The human rights initiative necessarily leave no one behind. You teach yourself and others how to support the right of every individual to define zirself. Instead of pulling individuals or small groups out of the margins, you focus on shifting the margins–the paradigms behind their marginalization– that put them there in the first place.

It is easy to sell out our allies by working for exceptional acceptance instead of striving toward a paradigm shift. I can’t speak for anyone but myself, but between my politics and my desire, I know that I am much more likely to sell out my desires. Values, left inactive, amount to hypocrisy, while desires, left inactive, are supposed to be a sign of responsibility and even respectability. That’s why so few American politicians can survive a sex scandal. We’re not supposed to respect someone whose desires aren’t in complete check at all times, no matter how many times we ourselves have succumbed to less than ideal temptations.

Vanilla, heterosexual, monogamous, love-driven desire focused on people you already know may just be more respectable, but when you pick the fastest line out of convenience, you will miss meeting the interesting people on the other side. You miss the fuller experience of knowing yourself, of having your desires understood, fulfilled, and, yes, respected by others, and of creating new paths where others might follow while defining the most important label of all.

“Me.”

I contend it is a disservice to any authentic movement to be anything less. Is this not integral to the activist’s credo to “Be the change you want to see in the world?”

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Everything I Know about Desire I Learned from Politics

2010.February.10

[First in a series of Creating Change follow-ups…]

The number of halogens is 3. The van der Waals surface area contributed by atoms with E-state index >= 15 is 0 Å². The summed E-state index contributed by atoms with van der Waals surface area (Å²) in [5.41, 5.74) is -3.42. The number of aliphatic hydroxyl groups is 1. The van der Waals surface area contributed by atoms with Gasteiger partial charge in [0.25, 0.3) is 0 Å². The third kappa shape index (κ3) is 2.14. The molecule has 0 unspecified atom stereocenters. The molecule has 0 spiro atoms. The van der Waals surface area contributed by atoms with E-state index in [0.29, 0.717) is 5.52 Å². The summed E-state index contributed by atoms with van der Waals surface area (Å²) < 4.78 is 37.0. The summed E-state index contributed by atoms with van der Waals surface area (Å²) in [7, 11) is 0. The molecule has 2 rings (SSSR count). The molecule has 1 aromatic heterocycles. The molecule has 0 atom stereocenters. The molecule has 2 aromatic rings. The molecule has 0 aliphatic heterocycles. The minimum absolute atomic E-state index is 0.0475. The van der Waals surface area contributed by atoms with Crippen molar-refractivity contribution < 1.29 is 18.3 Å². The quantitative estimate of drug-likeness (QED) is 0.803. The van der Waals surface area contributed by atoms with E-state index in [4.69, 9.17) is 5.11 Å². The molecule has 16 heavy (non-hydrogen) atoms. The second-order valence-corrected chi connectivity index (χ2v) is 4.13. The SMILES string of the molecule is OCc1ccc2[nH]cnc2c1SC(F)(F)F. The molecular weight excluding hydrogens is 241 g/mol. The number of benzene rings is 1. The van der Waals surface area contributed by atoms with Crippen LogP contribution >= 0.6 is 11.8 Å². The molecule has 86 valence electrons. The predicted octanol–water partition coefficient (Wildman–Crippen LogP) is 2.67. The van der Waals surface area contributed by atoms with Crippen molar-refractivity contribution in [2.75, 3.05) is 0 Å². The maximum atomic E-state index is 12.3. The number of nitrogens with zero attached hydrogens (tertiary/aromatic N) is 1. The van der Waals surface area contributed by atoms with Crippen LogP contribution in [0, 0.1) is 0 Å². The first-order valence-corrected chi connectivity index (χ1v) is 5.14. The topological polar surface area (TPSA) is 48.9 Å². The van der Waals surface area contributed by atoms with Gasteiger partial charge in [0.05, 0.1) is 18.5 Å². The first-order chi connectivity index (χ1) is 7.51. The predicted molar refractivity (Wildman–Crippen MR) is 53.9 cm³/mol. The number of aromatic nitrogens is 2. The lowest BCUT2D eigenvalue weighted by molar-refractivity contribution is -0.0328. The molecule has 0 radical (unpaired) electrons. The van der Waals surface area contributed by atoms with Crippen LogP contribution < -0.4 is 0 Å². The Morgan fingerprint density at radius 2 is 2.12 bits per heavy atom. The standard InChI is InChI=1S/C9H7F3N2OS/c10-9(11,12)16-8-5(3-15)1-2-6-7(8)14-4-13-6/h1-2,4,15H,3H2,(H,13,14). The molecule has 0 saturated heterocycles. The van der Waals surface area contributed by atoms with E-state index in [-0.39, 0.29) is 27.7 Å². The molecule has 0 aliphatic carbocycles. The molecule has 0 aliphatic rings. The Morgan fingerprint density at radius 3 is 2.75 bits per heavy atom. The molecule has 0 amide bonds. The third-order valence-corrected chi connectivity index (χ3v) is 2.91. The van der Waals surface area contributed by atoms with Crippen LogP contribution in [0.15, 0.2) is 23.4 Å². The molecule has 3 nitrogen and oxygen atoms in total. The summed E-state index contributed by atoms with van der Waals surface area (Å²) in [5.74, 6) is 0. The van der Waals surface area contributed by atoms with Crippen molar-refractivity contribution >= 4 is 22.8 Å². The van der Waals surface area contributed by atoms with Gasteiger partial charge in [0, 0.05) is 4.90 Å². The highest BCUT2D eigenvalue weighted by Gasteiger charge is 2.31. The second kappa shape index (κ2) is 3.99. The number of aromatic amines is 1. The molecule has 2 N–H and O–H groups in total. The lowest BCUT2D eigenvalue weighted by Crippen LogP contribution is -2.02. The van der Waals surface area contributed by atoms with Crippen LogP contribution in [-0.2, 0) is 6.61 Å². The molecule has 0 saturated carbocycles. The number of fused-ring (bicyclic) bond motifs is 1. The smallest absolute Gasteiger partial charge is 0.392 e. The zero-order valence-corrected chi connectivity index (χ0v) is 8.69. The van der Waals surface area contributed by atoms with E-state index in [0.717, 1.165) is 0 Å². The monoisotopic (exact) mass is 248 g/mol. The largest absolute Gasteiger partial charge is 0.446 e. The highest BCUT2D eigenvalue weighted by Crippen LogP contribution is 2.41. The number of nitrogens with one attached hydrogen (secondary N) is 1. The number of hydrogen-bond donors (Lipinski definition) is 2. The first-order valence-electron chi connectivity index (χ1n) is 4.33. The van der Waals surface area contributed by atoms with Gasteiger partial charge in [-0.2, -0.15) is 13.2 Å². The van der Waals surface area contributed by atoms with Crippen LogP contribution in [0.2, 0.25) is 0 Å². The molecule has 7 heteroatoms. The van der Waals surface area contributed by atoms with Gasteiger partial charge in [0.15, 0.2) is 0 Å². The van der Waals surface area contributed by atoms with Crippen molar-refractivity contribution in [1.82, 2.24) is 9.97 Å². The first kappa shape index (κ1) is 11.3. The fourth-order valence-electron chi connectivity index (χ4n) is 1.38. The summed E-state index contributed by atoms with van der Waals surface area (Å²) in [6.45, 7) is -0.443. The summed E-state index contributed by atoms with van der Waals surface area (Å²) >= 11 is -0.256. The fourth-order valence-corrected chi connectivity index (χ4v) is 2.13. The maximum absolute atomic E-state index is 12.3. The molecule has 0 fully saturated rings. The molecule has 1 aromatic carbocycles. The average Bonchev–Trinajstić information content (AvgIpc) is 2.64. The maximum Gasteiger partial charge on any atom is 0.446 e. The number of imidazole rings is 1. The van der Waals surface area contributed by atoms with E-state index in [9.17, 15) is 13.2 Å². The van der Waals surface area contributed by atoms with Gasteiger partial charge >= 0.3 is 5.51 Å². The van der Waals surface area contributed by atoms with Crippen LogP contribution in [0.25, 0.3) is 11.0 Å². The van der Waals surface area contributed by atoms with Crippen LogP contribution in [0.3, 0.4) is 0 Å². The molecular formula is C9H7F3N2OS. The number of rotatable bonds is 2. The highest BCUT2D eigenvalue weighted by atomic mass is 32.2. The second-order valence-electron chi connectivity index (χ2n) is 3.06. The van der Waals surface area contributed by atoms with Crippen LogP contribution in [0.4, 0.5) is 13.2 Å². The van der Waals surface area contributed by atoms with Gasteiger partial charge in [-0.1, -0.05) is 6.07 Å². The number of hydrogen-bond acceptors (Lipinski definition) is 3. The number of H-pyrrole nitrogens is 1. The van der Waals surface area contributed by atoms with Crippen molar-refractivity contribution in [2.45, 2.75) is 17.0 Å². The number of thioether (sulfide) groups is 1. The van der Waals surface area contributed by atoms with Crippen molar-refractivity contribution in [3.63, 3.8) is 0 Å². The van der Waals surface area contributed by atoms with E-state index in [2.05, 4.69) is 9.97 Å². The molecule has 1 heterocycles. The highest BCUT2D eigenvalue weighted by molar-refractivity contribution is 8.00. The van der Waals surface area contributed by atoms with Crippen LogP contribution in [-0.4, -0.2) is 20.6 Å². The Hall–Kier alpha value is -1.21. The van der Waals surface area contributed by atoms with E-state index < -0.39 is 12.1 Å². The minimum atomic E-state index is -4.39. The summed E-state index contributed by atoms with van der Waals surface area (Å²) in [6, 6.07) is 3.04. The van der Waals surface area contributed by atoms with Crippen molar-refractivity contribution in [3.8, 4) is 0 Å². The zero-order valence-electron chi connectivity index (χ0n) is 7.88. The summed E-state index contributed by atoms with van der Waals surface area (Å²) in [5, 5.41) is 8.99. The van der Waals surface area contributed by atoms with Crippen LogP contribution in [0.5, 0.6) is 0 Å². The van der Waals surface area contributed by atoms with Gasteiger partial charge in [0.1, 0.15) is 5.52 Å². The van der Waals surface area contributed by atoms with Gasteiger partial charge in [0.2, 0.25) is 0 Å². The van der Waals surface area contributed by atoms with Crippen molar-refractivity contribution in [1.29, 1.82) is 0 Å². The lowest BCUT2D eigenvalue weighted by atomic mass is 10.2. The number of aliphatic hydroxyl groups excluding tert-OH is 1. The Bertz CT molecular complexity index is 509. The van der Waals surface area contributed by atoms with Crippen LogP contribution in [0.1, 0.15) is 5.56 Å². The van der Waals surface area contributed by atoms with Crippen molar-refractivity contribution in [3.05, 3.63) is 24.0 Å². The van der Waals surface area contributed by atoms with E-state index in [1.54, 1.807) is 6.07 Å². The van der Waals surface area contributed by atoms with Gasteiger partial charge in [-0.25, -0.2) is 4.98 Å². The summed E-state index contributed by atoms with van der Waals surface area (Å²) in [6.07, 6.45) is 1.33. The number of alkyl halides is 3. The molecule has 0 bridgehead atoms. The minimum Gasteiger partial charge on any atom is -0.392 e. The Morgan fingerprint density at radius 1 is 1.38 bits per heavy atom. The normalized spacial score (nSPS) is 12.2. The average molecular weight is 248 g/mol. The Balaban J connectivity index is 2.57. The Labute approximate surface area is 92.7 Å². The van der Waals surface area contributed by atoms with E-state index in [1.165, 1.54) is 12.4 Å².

It’s only natural that the scope of my desires should expand as I am feeling more politically active than at any time since I left D.C. Both inclinations were squelched during my time in college, then redefined as I worked for social justice in Washington. By the time I left that job–that life–it was because I was as sickened by my own acting out against monogamy as by the self-righteous gridlock down on Capitol Hill. I learned “transparency” as a political term before I applied it to my relationships, and I learned “polyamory” from a political mentor long before I had embraced the concept of having multiple (even conflicting) political loyalties.

It was maintaining the politics and sex I already had that took me to D.C., but it was searching for the politics and sex I wanted that brought me back to Texas. In the four years since, I have found the sex I want, found the words I need, found the love I deserve, mostly while acting like politics was not pivotal to my being. When I was hired on by a campaign, I did not tell my employers that I was poly or sex-positive or a former condom-slinger, even though they were openly gay and (rumor has it) had at one time run a “novelty” shop themselves.